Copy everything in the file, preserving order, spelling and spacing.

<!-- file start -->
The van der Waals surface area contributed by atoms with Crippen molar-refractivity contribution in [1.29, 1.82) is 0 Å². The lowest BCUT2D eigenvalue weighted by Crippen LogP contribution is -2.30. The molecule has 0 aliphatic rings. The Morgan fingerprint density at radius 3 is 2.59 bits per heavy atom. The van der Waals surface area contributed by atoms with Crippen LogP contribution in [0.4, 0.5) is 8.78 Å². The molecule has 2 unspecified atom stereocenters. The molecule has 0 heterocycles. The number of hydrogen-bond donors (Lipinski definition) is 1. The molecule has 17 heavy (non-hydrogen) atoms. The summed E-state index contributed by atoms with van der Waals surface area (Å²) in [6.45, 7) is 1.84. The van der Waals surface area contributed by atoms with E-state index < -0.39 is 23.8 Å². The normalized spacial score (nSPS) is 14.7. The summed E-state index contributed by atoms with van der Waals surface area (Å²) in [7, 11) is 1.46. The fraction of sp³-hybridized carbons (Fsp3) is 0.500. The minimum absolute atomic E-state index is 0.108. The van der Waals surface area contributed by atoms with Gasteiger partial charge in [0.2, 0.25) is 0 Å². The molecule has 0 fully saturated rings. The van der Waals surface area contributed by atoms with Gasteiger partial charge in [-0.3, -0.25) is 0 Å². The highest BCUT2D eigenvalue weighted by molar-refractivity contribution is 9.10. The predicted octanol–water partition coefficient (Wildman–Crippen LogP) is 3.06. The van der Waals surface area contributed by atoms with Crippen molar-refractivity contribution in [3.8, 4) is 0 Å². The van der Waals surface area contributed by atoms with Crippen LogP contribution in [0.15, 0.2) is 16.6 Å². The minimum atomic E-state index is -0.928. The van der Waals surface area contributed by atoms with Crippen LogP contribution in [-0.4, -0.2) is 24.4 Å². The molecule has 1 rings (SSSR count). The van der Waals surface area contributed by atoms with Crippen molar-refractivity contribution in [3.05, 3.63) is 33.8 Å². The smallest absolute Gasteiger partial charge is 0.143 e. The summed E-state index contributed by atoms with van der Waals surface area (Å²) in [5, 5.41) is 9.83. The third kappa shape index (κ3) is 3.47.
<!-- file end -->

The van der Waals surface area contributed by atoms with Crippen molar-refractivity contribution in [1.29, 1.82) is 0 Å². The lowest BCUT2D eigenvalue weighted by Crippen LogP contribution is -2.30. The molecule has 0 aliphatic rings. The Morgan fingerprint density at radius 3 is 2.59 bits per heavy atom. The van der Waals surface area contributed by atoms with Crippen LogP contribution in [0.4, 0.5) is 8.78 Å². The molecule has 2 unspecified atom stereocenters. The molecule has 0 heterocycles. The number of hydrogen-bond donors (Lipinski definition) is 1. The molecule has 17 heavy (non-hydrogen) atoms. The summed E-state index contributed by atoms with van der Waals surface area (Å²) in [6.45, 7) is 1.84. The van der Waals surface area contributed by atoms with E-state index < -0.39 is 23.8 Å². The normalized spacial score (nSPS) is 14.7. The summed E-state index contributed by atoms with van der Waals surface area (Å²) in [7, 11) is 1.46. The fraction of sp³-hybridized carbons (Fsp3) is 0.500. The minimum absolute atomic E-state index is 0.108. The van der Waals surface area contributed by atoms with Gasteiger partial charge in [0.2, 0.25) is 0 Å². The molecule has 0 fully saturated rings. The van der Waals surface area contributed by atoms with Gasteiger partial charge in [-0.3, -0.25) is 0 Å². The highest BCUT2D eigenvalue weighted by molar-refractivity contribution is 9.10. The predicted octanol–water partition coefficient (Wildman–Crippen LogP) is 3.06. The van der Waals surface area contributed by atoms with Crippen molar-refractivity contribution in [3.8, 4) is 0 Å². The van der Waals surface area contributed by atoms with Crippen LogP contribution in [0.15, 0.2) is 16.6 Å². The minimum atomic E-state index is -0.928. The van der Waals surface area contributed by atoms with Crippen LogP contribution in [-0.4, -0.2) is 24.4 Å². The molecule has 1 rings (SSSR count). The van der Waals surface area contributed by atoms with Crippen molar-refractivity contribution in [3.05, 3.63) is 33.8 Å². The smallest absolute Gasteiger partial charge is 0.143 e. The summed E-state index contributed by atoms with van der Waals surface area (Å²) in [5, 5.41) is 9.83. The third kappa shape index (κ3) is 3.47.